Cover: A Theory of Justice: Revised Edition, from Harvard University PressCover: A Theory of Justice in PAPERBACK

A Theory of Justice

Revised Edition

Add to Cart

Product Details

PAPERBACK

$40.00 • £32.95 • €36.00

ISBN 9780674000780

Publication Date: 09/30/1999

Short

560 pages

6-1/8 x 9-1/4 inches

12 line illustrations

Belknap Press

World

I don’t know of a more lucid articulation of the intuitions many of us share about what is just.—Scott Turow, The New York Times Book Review (2013)

In his magisterial new work…John Rawls draws on the most subtle techniques of contemporary analytic philosophy to provide the social contract tradition with what is, from a philosophical point of view at least, the most formidable defense it has yet received…[and] makes available the powerful intellectual resources and the comprehensive approach that have so far eluded antiutilitarians. He also makes clear how wrong it was to claim, as so many were claiming only a few years back, that systematic moral and political philosophy are dead… Whatever else may be true it is surely true that we must develop a sterner and more fastidious sense of justice. In making his peerless contribution to political theory, John Rawls has made a unique contribution to this urgent task. No higher achievement is open to a scholar.—Marshall Cohen, The New York Times Book Review

Rawls’s Theory of Justice is widely and justly regarded as this century’s most important work of political philosophy. Originally published in 1971, it quickly became the subject of extensive commentary and criticism, which led Rawls to revise some of the arguments he had originally put forward in this work… This edition will certainly become the definitive one; all scholars will use it, and it will be an essential text for any academic library. It contains a new preface that helpfully outlines the major revisions, and a ‘conversion table’ that correlates the pagination of this edition with the original, which will be useful to students and scholars working with this edition and the extensive secondary literature on Rawls’s work. Highly recommended.—J. D. Moon, Choice

[Rawls] has elucidated a conception of justice which goes beyond anything to be found in Kant or Rousseau. It is a convincing refutation, if one is needed, of any lingering suspicions that the tradition of English-speaking political philosophy might be dead. Indeed, his book might plausibly be claimed to be the most notable contribution to that tradition to have been published since Sidgwick and Mill.The Times Literary Supplement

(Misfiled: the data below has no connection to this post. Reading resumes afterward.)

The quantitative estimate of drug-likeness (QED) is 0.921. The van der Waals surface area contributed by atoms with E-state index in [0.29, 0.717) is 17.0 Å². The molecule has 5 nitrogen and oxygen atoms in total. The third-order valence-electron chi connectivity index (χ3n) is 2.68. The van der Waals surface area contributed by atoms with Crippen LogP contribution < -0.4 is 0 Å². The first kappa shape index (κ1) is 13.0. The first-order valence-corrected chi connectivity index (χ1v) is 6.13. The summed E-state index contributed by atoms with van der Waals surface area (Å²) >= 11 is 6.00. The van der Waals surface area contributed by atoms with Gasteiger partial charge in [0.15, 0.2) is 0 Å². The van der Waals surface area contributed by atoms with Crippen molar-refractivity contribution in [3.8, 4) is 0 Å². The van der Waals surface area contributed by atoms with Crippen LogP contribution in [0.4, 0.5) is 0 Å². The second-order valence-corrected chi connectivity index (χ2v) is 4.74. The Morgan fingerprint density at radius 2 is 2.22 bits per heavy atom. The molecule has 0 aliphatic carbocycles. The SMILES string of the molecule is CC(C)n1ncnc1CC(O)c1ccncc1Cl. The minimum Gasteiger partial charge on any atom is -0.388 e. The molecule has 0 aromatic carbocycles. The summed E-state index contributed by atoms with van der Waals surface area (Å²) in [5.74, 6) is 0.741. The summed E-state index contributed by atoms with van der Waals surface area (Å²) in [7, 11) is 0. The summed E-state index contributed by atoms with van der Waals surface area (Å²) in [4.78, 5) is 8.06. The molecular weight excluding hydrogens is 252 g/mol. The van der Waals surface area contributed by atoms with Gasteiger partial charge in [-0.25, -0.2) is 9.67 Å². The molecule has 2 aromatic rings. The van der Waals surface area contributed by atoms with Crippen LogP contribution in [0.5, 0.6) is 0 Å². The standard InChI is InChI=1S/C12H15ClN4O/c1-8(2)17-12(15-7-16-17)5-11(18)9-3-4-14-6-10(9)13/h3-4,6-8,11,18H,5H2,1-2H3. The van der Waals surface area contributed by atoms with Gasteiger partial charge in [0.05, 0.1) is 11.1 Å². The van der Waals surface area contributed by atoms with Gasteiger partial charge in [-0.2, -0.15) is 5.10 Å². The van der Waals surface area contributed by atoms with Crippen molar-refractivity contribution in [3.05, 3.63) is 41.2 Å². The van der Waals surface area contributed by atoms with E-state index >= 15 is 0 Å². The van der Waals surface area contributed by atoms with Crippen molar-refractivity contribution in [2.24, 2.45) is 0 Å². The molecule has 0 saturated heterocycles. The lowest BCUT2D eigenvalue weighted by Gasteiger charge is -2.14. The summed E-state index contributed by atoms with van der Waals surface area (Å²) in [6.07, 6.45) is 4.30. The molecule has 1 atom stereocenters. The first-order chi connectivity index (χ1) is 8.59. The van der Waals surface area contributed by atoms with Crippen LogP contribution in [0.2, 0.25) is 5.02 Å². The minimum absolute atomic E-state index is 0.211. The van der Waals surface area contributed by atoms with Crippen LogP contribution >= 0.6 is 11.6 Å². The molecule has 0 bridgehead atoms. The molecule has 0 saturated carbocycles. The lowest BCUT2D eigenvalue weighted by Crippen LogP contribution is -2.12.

Enlightenment comes in various forms, sometimes even by means of books. And it is a pleasure to recommend…an indigenous American philosophical masterpiece of the first order… I mean…to press my recommendation of [this book] to non-philosophers, especially those holding positions of responsibility in law and government. For the topic with which it deals is central to this country’s purposes, and the misunderstanding of that topic is central to its difficulties… And the central idea is simple, elegant, plausible, and easily applied by anybody at any time as a measure of the justice of his own actions.—Peter Caws, The New Republic

With the simple carpentry of its arguments, its egalitarian leanings, and its preoccupation with fairness, Rawls’s classic 1971 work, A Theory of Justice, is as American a book as, say, Mark Twain’s The Adventures of Huckleberry Finn.—Will Blythe, Civilization

Recent News

Black lives matter. Black voices matter. A statement from HUP »

From Our Blog

Jacket: Atomic Doctors: Conscience and Complicity at the Dawn of the Nuclear Age, by James L. Nolan, Jr., from Harvard University Press

Remembering Hiroshima

On this day 75 years ago, the United States dropped the world’s first atomic bomb on Hiroshima, Japan. James L. Nolan Jr.’s grandfather was a doctor who participated in the Manhattan Project, and he writes about him in Atomic Doctors: Conscience and Complicity at the Dawn of the Nuclear Age, an unflinching examination of the moral and professional dilemmas faced by physicians who took part in the project. Below, please find the introduction to Nolan’s book. On the morning of June 17, 1945, Captain James F. Nolan, MD, boarded a plane